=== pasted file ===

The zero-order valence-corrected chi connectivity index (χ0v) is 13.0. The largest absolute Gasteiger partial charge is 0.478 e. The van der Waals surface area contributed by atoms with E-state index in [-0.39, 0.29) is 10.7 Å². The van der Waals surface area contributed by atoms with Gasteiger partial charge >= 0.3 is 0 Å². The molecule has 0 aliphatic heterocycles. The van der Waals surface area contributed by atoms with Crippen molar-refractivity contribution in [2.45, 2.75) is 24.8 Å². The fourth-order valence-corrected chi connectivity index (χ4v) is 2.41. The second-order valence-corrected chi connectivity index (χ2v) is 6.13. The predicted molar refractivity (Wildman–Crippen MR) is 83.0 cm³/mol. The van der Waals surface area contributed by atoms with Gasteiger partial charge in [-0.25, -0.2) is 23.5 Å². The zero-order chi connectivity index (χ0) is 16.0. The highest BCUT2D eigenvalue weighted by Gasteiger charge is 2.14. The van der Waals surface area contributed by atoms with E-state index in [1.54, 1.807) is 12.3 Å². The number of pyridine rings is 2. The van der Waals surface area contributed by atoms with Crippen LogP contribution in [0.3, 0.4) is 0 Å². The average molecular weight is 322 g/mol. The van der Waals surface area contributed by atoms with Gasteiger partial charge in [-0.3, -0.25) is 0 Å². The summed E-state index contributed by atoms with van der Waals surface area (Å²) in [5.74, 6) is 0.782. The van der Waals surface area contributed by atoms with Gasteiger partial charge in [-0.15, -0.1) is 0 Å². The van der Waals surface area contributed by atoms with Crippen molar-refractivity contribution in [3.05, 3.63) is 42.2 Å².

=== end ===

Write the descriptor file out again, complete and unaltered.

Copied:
The zero-order valence-corrected chi connectivity index (χ0v) is 13.0. The largest absolute Gasteiger partial charge is 0.478 e. The van der Waals surface area contributed by atoms with E-state index in [-0.39, 0.29) is 10.7 Å². The van der Waals surface area contributed by atoms with Gasteiger partial charge >= 0.3 is 0 Å². The molecule has 0 aliphatic heterocycles. The van der Waals surface area contributed by atoms with Crippen molar-refractivity contribution in [2.45, 2.75) is 24.8 Å². The fourth-order valence-corrected chi connectivity index (χ4v) is 2.41. The second-order valence-corrected chi connectivity index (χ2v) is 6.13. The predicted molar refractivity (Wildman–Crippen MR) is 83.0 cm³/mol. The van der Waals surface area contributed by atoms with Gasteiger partial charge in [-0.25, -0.2) is 23.5 Å². The zero-order chi connectivity index (χ0) is 16.0. The highest BCUT2D eigenvalue weighted by Gasteiger charge is 2.14. The van der Waals surface area contributed by atoms with E-state index in [1.54, 1.807) is 12.3 Å². The number of pyridine rings is 2. The van der Waals surface area contributed by atoms with Crippen LogP contribution in [0.3, 0.4) is 0 Å². The average molecular weight is 322 g/mol. The van der Waals surface area contributed by atoms with Gasteiger partial charge in [-0.3, -0.25) is 0 Å². The summed E-state index contributed by atoms with van der Waals surface area (Å²) in [5.74, 6) is 0.782. The van der Waals surface area contributed by atoms with Gasteiger partial charge in [-0.15, -0.1) is 0 Å². The van der Waals surface area contributed by atoms with Crippen molar-refractivity contribution in [3.05, 3.63) is 42.2 Å².